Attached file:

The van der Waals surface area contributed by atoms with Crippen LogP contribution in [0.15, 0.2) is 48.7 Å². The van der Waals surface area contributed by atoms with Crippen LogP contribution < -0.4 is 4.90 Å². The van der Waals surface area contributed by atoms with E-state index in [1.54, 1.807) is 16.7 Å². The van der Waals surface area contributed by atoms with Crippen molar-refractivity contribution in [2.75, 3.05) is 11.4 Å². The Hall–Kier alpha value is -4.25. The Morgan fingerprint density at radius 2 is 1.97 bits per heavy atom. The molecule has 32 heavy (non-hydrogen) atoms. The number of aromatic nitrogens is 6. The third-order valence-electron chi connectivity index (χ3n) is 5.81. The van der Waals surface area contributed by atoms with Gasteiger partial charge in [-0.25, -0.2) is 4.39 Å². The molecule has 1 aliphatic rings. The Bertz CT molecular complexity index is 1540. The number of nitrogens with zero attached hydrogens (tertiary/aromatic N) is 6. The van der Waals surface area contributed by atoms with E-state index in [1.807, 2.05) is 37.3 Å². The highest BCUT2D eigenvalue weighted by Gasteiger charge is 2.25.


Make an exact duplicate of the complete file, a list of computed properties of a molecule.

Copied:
The van der Waals surface area contributed by atoms with Crippen LogP contribution in [0.15, 0.2) is 48.7 Å². The van der Waals surface area contributed by atoms with Crippen LogP contribution < -0.4 is 4.90 Å². The van der Waals surface area contributed by atoms with E-state index in [1.54, 1.807) is 16.7 Å². The van der Waals surface area contributed by atoms with Crippen molar-refractivity contribution in [2.75, 3.05) is 11.4 Å². The Hall–Kier alpha value is -4.25. The Morgan fingerprint density at radius 2 is 1.97 bits per heavy atom. The molecule has 32 heavy (non-hydrogen) atoms. The number of aromatic nitrogens is 6. The third-order valence-electron chi connectivity index (χ3n) is 5.81. The van der Waals surface area contributed by atoms with Gasteiger partial charge in [-0.25, -0.2) is 4.39 Å². The molecule has 1 aliphatic rings. The Bertz CT molecular complexity index is 1540. The number of nitrogens with zero attached hydrogens (tertiary/aromatic N) is 6. The van der Waals surface area contributed by atoms with E-state index in [1.807, 2.05) is 37.3 Å². The highest BCUT2D eigenvalue weighted by Gasteiger charge is 2.25.